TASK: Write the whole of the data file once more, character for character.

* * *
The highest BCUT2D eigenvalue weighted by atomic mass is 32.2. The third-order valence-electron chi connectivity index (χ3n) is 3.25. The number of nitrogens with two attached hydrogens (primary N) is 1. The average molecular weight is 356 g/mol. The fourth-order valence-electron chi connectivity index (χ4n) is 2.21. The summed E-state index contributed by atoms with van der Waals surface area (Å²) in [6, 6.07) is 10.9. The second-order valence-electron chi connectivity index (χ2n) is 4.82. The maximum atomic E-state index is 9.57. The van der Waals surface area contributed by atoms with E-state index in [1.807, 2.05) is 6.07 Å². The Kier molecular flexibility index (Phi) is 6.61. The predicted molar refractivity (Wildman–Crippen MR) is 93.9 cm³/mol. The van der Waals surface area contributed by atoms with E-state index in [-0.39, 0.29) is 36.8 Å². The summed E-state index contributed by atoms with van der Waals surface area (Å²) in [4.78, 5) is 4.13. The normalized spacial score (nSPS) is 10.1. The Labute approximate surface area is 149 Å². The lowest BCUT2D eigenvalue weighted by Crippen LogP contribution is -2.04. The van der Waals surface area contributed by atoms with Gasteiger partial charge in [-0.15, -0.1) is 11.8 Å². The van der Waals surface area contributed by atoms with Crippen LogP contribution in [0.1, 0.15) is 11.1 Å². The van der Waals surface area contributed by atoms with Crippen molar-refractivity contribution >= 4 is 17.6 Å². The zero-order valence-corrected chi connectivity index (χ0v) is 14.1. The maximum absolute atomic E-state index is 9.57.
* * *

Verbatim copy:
The highest BCUT2D eigenvalue weighted by atomic mass is 32.2. The third-order valence-electron chi connectivity index (χ3n) is 3.25. The number of nitrogens with two attached hydrogens (primary N) is 1. The average molecular weight is 356 g/mol. The fourth-order valence-electron chi connectivity index (χ4n) is 2.21. The summed E-state index contributed by atoms with van der Waals surface area (Å²) in [6, 6.07) is 10.9. The second-order valence-electron chi connectivity index (χ2n) is 4.82. The maximum atomic E-state index is 9.57. The van der Waals surface area contributed by atoms with E-state index in [1.807, 2.05) is 6.07 Å². The Kier molecular flexibility index (Phi) is 6.61. The predicted molar refractivity (Wildman–Crippen MR) is 93.9 cm³/mol. The van der Waals surface area contributed by atoms with E-state index in [-0.39, 0.29) is 36.8 Å². The summed E-state index contributed by atoms with van der Waals surface area (Å²) in [4.78, 5) is 4.13. The normalized spacial score (nSPS) is 10.1. The Labute approximate surface area is 149 Å². The lowest BCUT2D eigenvalue weighted by Crippen LogP contribution is -2.04. The van der Waals surface area contributed by atoms with Gasteiger partial charge in [-0.15, -0.1) is 11.8 Å². The van der Waals surface area contributed by atoms with Crippen LogP contribution in [0.1, 0.15) is 11.1 Å². The van der Waals surface area contributed by atoms with Crippen molar-refractivity contribution >= 4 is 17.6 Å². The zero-order valence-corrected chi connectivity index (χ0v) is 14.1. The maximum absolute atomic E-state index is 9.57.